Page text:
Indexed on: 29 Apr '08Published on: 29 Apr '08Published in: Arthritis and rheumatism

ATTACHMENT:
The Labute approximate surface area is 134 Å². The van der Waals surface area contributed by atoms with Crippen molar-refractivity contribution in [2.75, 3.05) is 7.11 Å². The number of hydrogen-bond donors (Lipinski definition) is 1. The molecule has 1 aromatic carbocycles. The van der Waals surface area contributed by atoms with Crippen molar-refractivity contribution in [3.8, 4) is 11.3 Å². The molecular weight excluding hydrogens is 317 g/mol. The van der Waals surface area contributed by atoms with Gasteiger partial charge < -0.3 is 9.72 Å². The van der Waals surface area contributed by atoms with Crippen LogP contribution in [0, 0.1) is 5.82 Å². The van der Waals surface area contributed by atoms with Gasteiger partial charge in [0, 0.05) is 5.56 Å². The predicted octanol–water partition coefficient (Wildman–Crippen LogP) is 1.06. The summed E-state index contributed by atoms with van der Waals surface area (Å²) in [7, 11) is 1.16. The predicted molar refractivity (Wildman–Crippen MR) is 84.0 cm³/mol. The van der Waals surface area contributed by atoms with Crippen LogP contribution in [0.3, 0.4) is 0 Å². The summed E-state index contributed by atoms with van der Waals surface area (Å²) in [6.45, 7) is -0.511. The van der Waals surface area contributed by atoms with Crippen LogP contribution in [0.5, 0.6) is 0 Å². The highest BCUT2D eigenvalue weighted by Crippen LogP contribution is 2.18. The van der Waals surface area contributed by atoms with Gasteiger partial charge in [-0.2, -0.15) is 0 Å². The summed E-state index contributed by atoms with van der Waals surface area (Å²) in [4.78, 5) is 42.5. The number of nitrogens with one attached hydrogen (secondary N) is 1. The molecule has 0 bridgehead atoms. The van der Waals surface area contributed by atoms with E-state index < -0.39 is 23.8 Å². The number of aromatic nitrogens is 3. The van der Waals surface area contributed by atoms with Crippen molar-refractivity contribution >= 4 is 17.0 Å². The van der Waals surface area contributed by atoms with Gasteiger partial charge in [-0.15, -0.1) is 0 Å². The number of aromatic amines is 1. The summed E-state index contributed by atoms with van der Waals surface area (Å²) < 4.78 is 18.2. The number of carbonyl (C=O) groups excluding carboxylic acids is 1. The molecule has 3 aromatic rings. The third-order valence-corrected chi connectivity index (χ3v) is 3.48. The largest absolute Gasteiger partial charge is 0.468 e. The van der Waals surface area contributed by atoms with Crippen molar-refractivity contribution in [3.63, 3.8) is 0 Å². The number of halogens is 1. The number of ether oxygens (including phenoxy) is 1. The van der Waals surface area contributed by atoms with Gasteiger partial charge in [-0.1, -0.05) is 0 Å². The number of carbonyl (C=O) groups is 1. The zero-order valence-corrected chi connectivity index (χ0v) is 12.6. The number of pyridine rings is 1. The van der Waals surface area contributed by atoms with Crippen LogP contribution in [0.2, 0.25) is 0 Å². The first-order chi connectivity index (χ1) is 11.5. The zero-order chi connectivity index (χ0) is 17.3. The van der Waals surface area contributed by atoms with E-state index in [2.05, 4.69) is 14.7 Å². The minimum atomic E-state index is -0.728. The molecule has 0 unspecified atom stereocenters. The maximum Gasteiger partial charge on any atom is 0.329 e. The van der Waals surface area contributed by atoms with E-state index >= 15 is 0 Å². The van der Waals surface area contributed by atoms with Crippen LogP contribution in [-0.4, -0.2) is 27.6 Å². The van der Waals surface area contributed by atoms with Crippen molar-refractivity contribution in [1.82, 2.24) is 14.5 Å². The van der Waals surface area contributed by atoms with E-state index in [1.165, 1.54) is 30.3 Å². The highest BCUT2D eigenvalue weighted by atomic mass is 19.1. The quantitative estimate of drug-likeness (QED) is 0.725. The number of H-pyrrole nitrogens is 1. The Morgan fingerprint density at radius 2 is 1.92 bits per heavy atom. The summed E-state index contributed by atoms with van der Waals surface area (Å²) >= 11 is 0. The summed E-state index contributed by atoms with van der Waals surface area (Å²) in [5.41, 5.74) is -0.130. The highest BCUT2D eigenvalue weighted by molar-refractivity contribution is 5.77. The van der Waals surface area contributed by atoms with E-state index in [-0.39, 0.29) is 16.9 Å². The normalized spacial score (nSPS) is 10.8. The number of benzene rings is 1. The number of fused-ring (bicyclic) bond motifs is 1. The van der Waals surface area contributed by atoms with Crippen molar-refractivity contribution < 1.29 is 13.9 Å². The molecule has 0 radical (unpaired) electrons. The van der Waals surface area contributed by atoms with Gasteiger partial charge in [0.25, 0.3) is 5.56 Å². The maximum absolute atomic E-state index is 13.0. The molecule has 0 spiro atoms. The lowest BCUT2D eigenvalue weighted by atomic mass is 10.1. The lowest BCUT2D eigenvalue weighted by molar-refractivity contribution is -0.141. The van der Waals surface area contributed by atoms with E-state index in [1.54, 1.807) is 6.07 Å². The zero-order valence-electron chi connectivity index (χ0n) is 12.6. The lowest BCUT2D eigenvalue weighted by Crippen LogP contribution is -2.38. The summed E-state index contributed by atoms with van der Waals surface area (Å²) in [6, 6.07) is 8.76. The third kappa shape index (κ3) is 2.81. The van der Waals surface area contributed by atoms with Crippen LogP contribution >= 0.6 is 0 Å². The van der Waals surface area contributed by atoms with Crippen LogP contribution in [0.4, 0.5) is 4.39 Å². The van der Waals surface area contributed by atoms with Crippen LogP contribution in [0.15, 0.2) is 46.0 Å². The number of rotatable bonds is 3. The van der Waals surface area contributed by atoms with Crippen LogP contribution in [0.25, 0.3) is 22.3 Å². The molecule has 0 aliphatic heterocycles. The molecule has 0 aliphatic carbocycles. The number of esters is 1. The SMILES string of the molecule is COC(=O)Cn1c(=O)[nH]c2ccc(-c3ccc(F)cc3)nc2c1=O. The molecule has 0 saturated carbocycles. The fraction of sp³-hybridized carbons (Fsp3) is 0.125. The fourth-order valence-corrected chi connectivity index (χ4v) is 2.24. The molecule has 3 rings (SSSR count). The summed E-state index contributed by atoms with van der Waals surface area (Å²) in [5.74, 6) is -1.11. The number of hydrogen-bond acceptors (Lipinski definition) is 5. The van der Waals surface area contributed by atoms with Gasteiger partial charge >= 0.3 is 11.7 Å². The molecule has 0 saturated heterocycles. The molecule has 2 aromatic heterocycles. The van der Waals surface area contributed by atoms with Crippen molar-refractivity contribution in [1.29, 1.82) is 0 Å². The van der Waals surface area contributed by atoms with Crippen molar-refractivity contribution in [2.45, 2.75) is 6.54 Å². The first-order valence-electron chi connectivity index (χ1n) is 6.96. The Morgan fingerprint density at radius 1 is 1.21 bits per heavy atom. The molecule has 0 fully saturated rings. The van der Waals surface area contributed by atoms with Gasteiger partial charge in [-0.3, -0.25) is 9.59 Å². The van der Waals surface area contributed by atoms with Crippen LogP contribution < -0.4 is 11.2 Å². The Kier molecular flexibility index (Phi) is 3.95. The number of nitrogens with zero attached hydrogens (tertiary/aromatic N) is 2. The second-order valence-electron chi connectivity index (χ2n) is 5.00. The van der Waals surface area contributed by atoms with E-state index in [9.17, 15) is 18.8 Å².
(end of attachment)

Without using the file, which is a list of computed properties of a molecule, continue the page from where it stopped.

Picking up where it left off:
Previous studies have shown either a lack of effect of IRF5 polymorphisms or an association of the IRF5 gene in only a minor subset of rheumatoid arthritis (RA) patients in whom anti-citrullinated protein antibodies (ACPAs) are absent. The present study was undertaken to investigate the role of genetic variation in IRF5 in susceptibility to RA.Nine IRF5 single-nucleotide polymorphisms (SNPs) were studied in 1,338 patients with RA and 1,342 control subjects in analyses of exploratory and replication sample collections, with stratification according to sex and by the presence or absence of ACPAs, rheumatoid factor, the shared epitope, the 620W PTPN22 allele, and erosions. A meta-analysis that included results from previous studies was also carried out.Our findings together with those from previous studies, in a total of 4,620 RA patients and 3,741 controls, showed a significant association of the rs2004640 IRF5 SNP in RA patients as a whole (odds ratio [OR] 0.88, 95% confidence interval [95% CI] 0.83-0.94; P = 6.5 x 10(-5) versus controls). This association was stronger in ACPA- patients, but was also present in ACPA+ patients (from 3 sample collections). Further analysis of our exploratory sample collection showed that only patients in the ACPA+ and SE- group lacked an association with IRF5 SNPs. All of the remaining RA patients (ACPA- or SE+) showed a strong association with IRF5 SNPs, which followed a complex pattern of opposing effects mediated by independent haplotypes. The susceptibility haplotype showed an OR of 1.8 (95% CI 1.4-2.3; P = 1.2 x 10(-6) versus controls), whereas the protective haplotype showed an OR of 0.76 (95% CI 0.6-0.98; P = 0.046 versus controls).IRF5 polymorphisms seem to influence RA susceptibility in a large subgroup of patients, following a pattern of association very similar to that described in patients with systemic lupus erythematosus.